As the race start-time approached I joined my 3h30m start pen and was pleased to see toilets and urinals in all pens â€“ especially considering some of the horror stories Iâ€™d heard about people relieving themselves freely in the Paris marathon start pens! The pens didnâ€™t seem overcrowded and were separated by folding screens which were rolled back as each wave were allowed through. As we waited an enthusiastic announcer led a warm up (much needed as the cloudy sky meant it was quite chilly) and I was starting to hope the weather forecast stating highs of 19Â°c had been wrong, although just before we started the sun started to peek through the clouds and it was clear we were in for a warm dayâ€¦
Although I was too far back to see the elites begin, a countdown followed by the sound of confetti canons signalled the start of race for the elite runners, and as they left Chariots of Fire started playing and the adrenaline started flowing!! Even though my wave was reasonably far forward, it took a while for the crowd to be released, but eventually it was our turn… The announcer counted us downâ€¦ â€œdix, neuf, huit, sept, six, cinq, quatre, trois, deux, un…â€ and we were off!!
Start to 10km – 48minutes 51seconds â€“ Average HR: 167bpm â€“ Feeling: good!
As the race began we headed out along the cobbles of Avenue des Champs-Ã‰lysÃ©es and if Iâ€™d needed any more encouragement not to start fast, this was it! Iâ€™ve never been a fan of running on cobbles as theyâ€™re possibly the most joint-punishing running surface you can encounter, however the avenue was nice and wide so at least there wasnâ€™t any sign of congestion and we had plenty of room to find our pace.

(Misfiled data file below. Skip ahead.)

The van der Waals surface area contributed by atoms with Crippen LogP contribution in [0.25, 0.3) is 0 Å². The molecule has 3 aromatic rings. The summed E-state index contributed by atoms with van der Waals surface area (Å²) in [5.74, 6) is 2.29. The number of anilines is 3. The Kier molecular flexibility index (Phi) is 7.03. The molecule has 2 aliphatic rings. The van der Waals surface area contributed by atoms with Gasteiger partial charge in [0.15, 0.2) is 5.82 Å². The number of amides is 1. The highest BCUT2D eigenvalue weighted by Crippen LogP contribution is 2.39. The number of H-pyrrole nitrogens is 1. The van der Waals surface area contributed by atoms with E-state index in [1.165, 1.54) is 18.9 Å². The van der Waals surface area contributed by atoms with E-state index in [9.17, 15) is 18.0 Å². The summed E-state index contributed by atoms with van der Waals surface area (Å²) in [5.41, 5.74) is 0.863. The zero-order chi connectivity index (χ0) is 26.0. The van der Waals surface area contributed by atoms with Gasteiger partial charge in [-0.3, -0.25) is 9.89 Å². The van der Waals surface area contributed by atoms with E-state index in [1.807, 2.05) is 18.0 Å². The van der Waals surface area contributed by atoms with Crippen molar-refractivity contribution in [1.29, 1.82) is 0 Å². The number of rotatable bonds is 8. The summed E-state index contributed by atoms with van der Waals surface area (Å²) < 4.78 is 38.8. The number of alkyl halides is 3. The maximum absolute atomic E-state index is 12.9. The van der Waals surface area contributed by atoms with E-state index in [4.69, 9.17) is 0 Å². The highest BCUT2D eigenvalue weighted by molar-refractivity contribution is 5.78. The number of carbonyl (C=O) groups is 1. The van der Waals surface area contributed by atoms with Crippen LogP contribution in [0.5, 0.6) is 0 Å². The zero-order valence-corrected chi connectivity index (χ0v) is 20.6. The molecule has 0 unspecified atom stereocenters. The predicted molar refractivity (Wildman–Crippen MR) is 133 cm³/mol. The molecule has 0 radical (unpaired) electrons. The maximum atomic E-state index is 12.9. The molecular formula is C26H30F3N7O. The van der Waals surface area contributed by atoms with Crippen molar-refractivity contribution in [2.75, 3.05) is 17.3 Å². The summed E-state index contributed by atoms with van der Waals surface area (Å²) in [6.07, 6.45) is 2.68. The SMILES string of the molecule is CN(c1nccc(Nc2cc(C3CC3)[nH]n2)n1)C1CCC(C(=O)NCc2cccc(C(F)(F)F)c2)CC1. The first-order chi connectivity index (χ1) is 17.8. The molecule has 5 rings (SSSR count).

I have to say this initial stretch was one of the most amazing sections of a city run Iâ€™ve ever encountered, and made for an awesome start to a long distance race with crowds alongside the road and Parisâ€™ history all around us. At the end of Avenue des Champs-Ã‰lysÃ©es we reached Place de la Concorde which now houses a Luxor Obelisk, a gift from Egypt, but which once held a guillotine during the French Revolution where a number of important figures were executed in front of cheering crowds including Louis XV and Queen Marie Antionette. However today the cheering crowds were out for us and there definitely wasnâ€™t any time for me to lose my head, so I pushed onâ€¦
As we ran we passed through Place de la Bastille and alongside The Louvre (helpfully indicated by a giant sign announcing ‘On your left, The Louvre!’) and although we didn’t pass the iconic glass pyramid, running past this absolutely huge structure really was breath-taking and the building itself seemed to go on forever.
As the clouds dissipated and the sun came out it started getting warmer and thankfully buckets of water every 5km after the 2.5km mark had been set up for people to cool themselves. Sponges in these buckets wouldâ€™ve been ideal, but instead they contained plastic cups. This meant some people scooped water with cups and some with their hands, however a number of people were using the cups to drink the water which was stomach turning considering the number of sweaty hands which had been in there!
10km to 20km – 49mins 34secs â€“ Average HR: 171 â€“ Feeling: great!
As we passed Parisâ€™ Zoo under a huge 10km inflatable milestone marker, we left the inner city and entered the first parkland area of the course â€“ the Bois de Vincennes. The zoo was quiet at this time of the morning but it was great being able to see and hear the animals whose enclosures ran alongside the road, and it felt strange suddenly entering this area filled with green considering moments earlier weâ€™d been passing through one of the busiest cities in the world!
After runningÂ the tree-lined avenues alongside the zoo we passed the impressive ChÃ¢teau de Vincennes, a huge 14th and 17th century royal castle, and entered the Parc Floral de Paris along Route de la Pyramide and unfortunately this was where the race support started to wane. Now Paris has a reputation as a major city race with a low level of support so Iâ€™d been surprised about just how much support weâ€™d seen during the first 10km, but while the support during this section was minimal, the tree-lined avenues were a strange escape from the city environment Iâ€™d been expecting to run throughout the course and it resulted in a nice few miles of peace and tranquillity â€“ a complete contrast to the experience Iâ€™d have towards the end of the race but more on that later!